Mark Hofmann tape-recorded RLDS scam while it was in progress
http://local.sltrib.com/audio/hoffmancall.mp3">Audio segment of Mark Hoffman's phone call (17 minutes)
Collectors have discovered a tape, clandestinely recorded by infamous bomber and Mormon forger Mark Hofmann, that chronicles his 1981 attempt to scam the Reorganized LDS Church, now the Community of Christ, out of an original copy of the Book of Commandments.
On the recording, Hofmann offers to trade what he calls an "original copy" of the Joseph Smith III blessing, a document formally appointing Joseph Smith III as successor of church leader Joseph Smith Jr.
"You mean one of the first printings?" asks Madeline Brunson, secretary for the then-RLDS Church. "Oh my. How can I reach you?"
In a soft, sometimes lilting voice, Hofmann goes on to say the document was reportedly "priceless" and that he had received other offers. He says he acquired the Jan. 17, 1844, blessing amid a stack of documents purchased from an amateur LDS history collector in Coalville.
"I thought you'd be interested in at least hearing it," he says before reading verbatim what turned out to be his own prose.
"Oh, I am," Brunson responds. "I'm supposing you want remuneration for that."
Hofmann later offers to fly to the Missouri-based church to make the trade.
"It was a fun discovery," retired prosecutor and Hofmann collector Brent Ashworth said about the recording, a segment of which was played for reporters Friday at the Sunstone offices near downtown Salt Lake City. "I don't know where I got it from exactly. I don't know if the people I got it from knew what it was either."
Mixing inks to match the period, Hofmann made millions of dollars selling documents that bore the signatures of more than 80 famous figures. The list includes Butch Cassidy, Abraham Lincoln, George Washington, Emily Dickinson, John Milton and Mark Twain.
The bulk of his scams and ill-gotten cash focused on the early history of the LDS Church, however.
Hofmann was convicted in 1987 of two separate pipe-bombing deaths to cover up his forgeries. He has never talked from prison about his motives for targeting the LDS Church.
Steve Mayfield, a collector and veteran crime-scene investigator for the Salt Lake City Police Department, plans to play an hour-long audio recording of Hofmann's dealings on Aug. 4 at the Sunstone Symposium at Weber State University.
The tape is the only known recording chronicling Hofmann's attempt to sell a forgery for an original church document.
The recording was turned over to the LDS Church in 2007 by Ashworth, a history buff who owns Hofmann's high school yearbooks, missionary diaries and the suit he wore to prison. But although he delivered the unlabeled cassette to Mormon archivists, "I don't think they listened to it."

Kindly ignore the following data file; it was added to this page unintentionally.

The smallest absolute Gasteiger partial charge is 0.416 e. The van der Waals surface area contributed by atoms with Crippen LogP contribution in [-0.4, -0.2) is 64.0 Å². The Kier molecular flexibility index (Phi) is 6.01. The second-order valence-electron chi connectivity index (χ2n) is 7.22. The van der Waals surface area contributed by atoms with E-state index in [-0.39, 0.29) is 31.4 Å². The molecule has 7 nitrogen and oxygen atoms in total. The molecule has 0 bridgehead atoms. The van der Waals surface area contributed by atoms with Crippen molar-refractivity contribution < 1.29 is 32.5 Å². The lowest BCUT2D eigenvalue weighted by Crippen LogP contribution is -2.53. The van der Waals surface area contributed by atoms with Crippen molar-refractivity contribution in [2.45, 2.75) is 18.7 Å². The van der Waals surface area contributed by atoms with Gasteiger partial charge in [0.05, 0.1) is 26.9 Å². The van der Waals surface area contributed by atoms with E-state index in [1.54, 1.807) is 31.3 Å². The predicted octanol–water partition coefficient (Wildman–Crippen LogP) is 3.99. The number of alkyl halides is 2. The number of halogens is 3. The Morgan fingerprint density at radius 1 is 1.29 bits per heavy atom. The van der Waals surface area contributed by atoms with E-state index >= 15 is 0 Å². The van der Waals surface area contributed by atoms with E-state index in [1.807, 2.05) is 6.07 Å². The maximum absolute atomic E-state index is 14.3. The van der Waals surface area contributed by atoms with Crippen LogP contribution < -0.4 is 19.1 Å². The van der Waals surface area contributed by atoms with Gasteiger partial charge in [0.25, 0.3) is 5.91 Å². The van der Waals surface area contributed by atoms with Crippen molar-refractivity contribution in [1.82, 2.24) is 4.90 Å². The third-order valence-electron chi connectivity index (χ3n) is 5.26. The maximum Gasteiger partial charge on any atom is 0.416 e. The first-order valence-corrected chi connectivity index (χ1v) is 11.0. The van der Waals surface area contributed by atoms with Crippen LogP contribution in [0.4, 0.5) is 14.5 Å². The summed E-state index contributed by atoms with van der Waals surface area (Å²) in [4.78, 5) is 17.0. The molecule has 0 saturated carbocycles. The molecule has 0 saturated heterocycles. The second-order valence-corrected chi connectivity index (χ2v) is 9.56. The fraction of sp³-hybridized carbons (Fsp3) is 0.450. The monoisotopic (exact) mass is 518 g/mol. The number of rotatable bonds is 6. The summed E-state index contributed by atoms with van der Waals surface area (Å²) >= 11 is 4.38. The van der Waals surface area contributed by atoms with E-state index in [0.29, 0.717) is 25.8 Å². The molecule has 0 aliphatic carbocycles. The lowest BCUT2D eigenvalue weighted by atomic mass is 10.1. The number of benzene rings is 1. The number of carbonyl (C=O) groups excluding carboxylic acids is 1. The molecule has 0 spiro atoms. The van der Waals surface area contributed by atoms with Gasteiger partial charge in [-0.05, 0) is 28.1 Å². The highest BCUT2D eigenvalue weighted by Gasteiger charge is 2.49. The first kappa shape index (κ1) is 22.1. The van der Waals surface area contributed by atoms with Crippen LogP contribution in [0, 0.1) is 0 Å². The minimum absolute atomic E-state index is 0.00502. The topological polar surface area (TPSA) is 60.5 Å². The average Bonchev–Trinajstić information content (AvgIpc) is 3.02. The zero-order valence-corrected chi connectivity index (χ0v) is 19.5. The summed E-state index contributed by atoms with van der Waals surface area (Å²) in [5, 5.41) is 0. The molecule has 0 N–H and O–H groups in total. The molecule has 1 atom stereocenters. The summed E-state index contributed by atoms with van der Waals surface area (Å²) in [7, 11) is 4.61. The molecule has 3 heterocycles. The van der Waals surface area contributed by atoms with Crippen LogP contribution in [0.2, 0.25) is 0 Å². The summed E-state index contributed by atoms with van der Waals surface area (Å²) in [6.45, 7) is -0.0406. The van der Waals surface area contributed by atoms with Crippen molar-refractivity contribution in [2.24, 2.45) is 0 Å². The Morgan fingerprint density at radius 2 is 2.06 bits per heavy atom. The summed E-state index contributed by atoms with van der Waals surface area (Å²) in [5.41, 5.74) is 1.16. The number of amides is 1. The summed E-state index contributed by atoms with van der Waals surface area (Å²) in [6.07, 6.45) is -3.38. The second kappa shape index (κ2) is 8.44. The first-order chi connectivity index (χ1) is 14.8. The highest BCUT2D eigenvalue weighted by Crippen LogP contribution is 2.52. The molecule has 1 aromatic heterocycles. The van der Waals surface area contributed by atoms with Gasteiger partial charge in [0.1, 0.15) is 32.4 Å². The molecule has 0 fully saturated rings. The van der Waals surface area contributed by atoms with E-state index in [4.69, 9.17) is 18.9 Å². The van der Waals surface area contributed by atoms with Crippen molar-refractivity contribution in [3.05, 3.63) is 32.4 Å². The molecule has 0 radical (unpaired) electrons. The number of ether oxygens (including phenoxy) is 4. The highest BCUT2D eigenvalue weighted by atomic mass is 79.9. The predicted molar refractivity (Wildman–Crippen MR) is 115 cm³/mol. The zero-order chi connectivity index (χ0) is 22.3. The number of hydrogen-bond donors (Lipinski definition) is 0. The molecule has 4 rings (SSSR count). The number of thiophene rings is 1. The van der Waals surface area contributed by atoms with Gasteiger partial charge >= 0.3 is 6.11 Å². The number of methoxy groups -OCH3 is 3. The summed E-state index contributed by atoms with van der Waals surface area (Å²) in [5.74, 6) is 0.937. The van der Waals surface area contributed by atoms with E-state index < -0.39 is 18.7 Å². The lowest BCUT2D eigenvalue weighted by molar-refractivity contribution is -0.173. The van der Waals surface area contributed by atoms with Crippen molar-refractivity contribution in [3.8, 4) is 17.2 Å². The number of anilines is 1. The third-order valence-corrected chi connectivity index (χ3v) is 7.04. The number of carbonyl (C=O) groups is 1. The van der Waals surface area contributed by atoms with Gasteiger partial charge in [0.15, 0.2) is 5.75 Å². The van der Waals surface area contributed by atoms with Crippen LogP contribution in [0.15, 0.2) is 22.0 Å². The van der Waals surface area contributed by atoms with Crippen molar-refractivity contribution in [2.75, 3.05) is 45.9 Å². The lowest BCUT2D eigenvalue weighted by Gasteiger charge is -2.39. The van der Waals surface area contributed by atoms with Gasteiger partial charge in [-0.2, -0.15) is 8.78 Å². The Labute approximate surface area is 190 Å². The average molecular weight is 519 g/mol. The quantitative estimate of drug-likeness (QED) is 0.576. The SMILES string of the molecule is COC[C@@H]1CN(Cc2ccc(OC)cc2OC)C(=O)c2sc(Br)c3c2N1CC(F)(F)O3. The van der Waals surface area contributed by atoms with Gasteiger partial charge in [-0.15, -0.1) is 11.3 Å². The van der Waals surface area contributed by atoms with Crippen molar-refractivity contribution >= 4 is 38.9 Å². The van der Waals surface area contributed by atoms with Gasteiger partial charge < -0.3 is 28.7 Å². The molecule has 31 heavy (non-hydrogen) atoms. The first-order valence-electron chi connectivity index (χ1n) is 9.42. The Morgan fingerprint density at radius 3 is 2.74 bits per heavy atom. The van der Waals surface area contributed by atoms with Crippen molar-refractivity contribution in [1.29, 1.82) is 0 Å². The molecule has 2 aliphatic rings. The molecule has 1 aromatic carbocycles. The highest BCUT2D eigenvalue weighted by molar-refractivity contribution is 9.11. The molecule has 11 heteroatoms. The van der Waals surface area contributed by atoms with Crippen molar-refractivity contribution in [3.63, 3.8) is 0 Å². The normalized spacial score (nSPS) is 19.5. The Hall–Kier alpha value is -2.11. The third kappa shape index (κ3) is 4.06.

Indeed, Mayfield says LDS Church Historian Richard Turley drew a blank when reminded recently about the tape.
"We have what?" Mayfield recalled Turley saying.
"The reason I'm playing it is so people can actually hear history," Mayfield said. "I compare it with hearing Richard Nixon from the tapings in his office. It has a different feeling than just reading a transcript."
The recording also includes a conversation between Grant McMurray, who would go on to be president of the Community of Christ, and Hofmann. On the tape, McMurray sets up a March 1981 meeting in Salt Lake City to negotiate with Hofmann about a possible trade.
Mayfield and Ashworth note the deal never happened. Instead, Hofmann traded the bogus blessing to the LDS Church, which, in turn, traded it to the RLDS Church for a duplicate of the Book of Commandments. Once the blessing was determined to be a forgery, however, the collectors say the LDS Church returned the Book of Commandments.
Three years before Hofmann's pipe bombings made headlines and rocked the Mormon community, church insiders had suspicions about the swindler.
Mayfield notes that in May 1982, the Mormon History Association held its annual conference at Weber State College. During those meetings, the deceitful dealings memorialized on the phone recording were discussed.
"Even back in '82 we knew this guy wasn't upfront about the way he double-dealed," Mayfield said. And when he heard the now-30-year-old tape: "I call it throwing out his fishing line and reeling these people in."
Ashworth didn't actually hear the tape until two years after he turned it into church historians. The church gave him a copy of the CD, but he didn't listen to it until 2009.
"I thought, 'Wow, this has got to be unique,'" the collector recalled about Hofmann's attempt to rip off the then-RLDS Church. "If that's not the definition of chutzpah, I don't know what is."
But why would he risk creating criminal evidence by taping himself in the act?
"Ego," smiles Ashworth, who also has a theory about motive for Hofmann's forgeries: Payback to the LDS Church for excommunicating Hofmann's grandfather.